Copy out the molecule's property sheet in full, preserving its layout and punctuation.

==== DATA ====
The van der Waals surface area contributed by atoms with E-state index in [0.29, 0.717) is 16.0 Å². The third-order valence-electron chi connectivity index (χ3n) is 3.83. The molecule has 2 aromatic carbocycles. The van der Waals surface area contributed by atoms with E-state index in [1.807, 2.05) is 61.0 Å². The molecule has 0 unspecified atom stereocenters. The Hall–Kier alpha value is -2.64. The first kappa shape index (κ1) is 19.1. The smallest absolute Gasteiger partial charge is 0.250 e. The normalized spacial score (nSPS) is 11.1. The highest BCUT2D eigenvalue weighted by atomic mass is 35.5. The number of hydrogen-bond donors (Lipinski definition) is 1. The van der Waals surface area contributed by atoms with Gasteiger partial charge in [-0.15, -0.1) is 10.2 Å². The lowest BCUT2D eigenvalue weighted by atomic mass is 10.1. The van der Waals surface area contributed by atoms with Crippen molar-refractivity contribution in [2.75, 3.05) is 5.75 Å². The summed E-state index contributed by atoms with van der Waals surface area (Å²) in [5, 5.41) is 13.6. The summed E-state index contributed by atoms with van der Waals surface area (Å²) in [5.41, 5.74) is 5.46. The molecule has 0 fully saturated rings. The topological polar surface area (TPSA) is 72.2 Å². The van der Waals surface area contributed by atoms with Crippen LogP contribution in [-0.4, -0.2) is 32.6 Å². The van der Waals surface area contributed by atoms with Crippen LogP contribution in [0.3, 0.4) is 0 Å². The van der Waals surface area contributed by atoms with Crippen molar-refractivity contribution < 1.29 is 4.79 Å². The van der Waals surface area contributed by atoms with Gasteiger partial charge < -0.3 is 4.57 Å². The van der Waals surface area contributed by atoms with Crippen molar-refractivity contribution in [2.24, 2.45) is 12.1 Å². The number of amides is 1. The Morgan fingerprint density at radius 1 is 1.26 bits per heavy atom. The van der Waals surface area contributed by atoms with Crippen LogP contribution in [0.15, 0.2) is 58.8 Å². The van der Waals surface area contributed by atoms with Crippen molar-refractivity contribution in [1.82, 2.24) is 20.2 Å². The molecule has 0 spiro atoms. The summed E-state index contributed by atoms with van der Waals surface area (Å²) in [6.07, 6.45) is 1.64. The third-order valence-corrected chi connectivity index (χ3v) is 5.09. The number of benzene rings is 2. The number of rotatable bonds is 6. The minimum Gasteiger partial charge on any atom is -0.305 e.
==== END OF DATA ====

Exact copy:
The van der Waals surface area contributed by atoms with E-state index in [0.29, 0.717) is 16.0 Å². The third-order valence-electron chi connectivity index (χ3n) is 3.83. The molecule has 2 aromatic carbocycles. The van der Waals surface area contributed by atoms with E-state index in [1.807, 2.05) is 61.0 Å². The molecule has 0 unspecified atom stereocenters. The Hall–Kier alpha value is -2.64. The first kappa shape index (κ1) is 19.1. The smallest absolute Gasteiger partial charge is 0.250 e. The normalized spacial score (nSPS) is 11.1. The highest BCUT2D eigenvalue weighted by atomic mass is 35.5. The number of hydrogen-bond donors (Lipinski definition) is 1. The van der Waals surface area contributed by atoms with Gasteiger partial charge in [-0.15, -0.1) is 10.2 Å². The lowest BCUT2D eigenvalue weighted by atomic mass is 10.1. The van der Waals surface area contributed by atoms with Crippen molar-refractivity contribution in [2.75, 3.05) is 5.75 Å². The summed E-state index contributed by atoms with van der Waals surface area (Å²) in [5, 5.41) is 13.6. The summed E-state index contributed by atoms with van der Waals surface area (Å²) in [5.41, 5.74) is 5.46. The molecule has 0 fully saturated rings. The topological polar surface area (TPSA) is 72.2 Å². The van der Waals surface area contributed by atoms with Crippen LogP contribution in [-0.4, -0.2) is 32.6 Å². The van der Waals surface area contributed by atoms with Crippen LogP contribution in [0.3, 0.4) is 0 Å². The van der Waals surface area contributed by atoms with Crippen molar-refractivity contribution < 1.29 is 4.79 Å². The van der Waals surface area contributed by atoms with Gasteiger partial charge < -0.3 is 4.57 Å². The van der Waals surface area contributed by atoms with Crippen molar-refractivity contribution in [2.24, 2.45) is 12.1 Å². The number of amides is 1. The Morgan fingerprint density at radius 1 is 1.26 bits per heavy atom. The van der Waals surface area contributed by atoms with Crippen LogP contribution in [0.15, 0.2) is 58.8 Å². The van der Waals surface area contributed by atoms with Crippen molar-refractivity contribution in [1.82, 2.24) is 20.2 Å². The molecule has 0 spiro atoms. The summed E-state index contributed by atoms with van der Waals surface area (Å²) in [6.07, 6.45) is 1.64. The third-order valence-corrected chi connectivity index (χ3v) is 5.09. The number of benzene rings is 2. The number of rotatable bonds is 6. The minimum Gasteiger partial charge on any atom is -0.305 e.